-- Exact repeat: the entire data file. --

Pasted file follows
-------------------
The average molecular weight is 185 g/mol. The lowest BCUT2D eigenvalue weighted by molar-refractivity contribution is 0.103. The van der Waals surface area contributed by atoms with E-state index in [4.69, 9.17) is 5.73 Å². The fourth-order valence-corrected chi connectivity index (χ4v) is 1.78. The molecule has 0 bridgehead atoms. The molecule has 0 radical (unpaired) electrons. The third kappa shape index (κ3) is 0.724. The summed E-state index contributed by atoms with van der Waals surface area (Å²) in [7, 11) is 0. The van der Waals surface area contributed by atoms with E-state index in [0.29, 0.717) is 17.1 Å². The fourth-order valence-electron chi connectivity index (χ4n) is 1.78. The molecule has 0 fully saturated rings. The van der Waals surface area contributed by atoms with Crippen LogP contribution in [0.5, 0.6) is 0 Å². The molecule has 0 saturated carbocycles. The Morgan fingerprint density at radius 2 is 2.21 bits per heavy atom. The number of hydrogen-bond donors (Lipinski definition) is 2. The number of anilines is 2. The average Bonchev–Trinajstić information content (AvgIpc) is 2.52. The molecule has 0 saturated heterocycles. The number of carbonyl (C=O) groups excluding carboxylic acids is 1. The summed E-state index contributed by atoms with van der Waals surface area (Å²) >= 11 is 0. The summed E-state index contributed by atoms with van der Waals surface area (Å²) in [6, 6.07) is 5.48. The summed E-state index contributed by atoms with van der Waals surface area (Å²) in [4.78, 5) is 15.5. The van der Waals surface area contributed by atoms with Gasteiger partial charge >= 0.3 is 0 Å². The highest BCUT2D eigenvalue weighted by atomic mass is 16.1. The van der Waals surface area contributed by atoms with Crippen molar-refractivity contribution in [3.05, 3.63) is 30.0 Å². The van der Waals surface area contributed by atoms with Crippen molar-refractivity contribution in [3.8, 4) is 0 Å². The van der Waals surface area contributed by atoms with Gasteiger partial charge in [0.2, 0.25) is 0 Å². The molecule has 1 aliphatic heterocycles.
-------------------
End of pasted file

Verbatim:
The average molecular weight is 185 g/mol. The lowest BCUT2D eigenvalue weighted by molar-refractivity contribution is 0.103. The van der Waals surface area contributed by atoms with E-state index in [4.69, 9.17) is 5.73 Å². The fourth-order valence-corrected chi connectivity index (χ4v) is 1.78. The molecule has 0 bridgehead atoms. The molecule has 0 radical (unpaired) electrons. The third kappa shape index (κ3) is 0.724. The summed E-state index contributed by atoms with van der Waals surface area (Å²) in [7, 11) is 0. The van der Waals surface area contributed by atoms with E-state index in [0.29, 0.717) is 17.1 Å². The fourth-order valence-electron chi connectivity index (χ4n) is 1.78. The molecule has 0 fully saturated rings. The van der Waals surface area contributed by atoms with Crippen LogP contribution in [0.5, 0.6) is 0 Å². The molecule has 0 saturated carbocycles. The Morgan fingerprint density at radius 2 is 2.21 bits per heavy atom. The number of hydrogen-bond donors (Lipinski definition) is 2. The number of anilines is 2. The average Bonchev–Trinajstić information content (AvgIpc) is 2.52. The molecule has 0 saturated heterocycles. The number of carbonyl (C=O) groups excluding carboxylic acids is 1. The summed E-state index contributed by atoms with van der Waals surface area (Å²) >= 11 is 0. The summed E-state index contributed by atoms with van der Waals surface area (Å²) in [6, 6.07) is 5.48. The summed E-state index contributed by atoms with van der Waals surface area (Å²) in [4.78, 5) is 15.5. The van der Waals surface area contributed by atoms with Gasteiger partial charge >= 0.3 is 0 Å². The highest BCUT2D eigenvalue weighted by atomic mass is 16.1. The van der Waals surface area contributed by atoms with Crippen molar-refractivity contribution in [3.05, 3.63) is 30.0 Å². The van der Waals surface area contributed by atoms with Crippen molar-refractivity contribution in [3.8, 4) is 0 Å². The van der Waals surface area contributed by atoms with Gasteiger partial charge in [0.2, 0.25) is 0 Å². The molecule has 1 aliphatic heterocycles.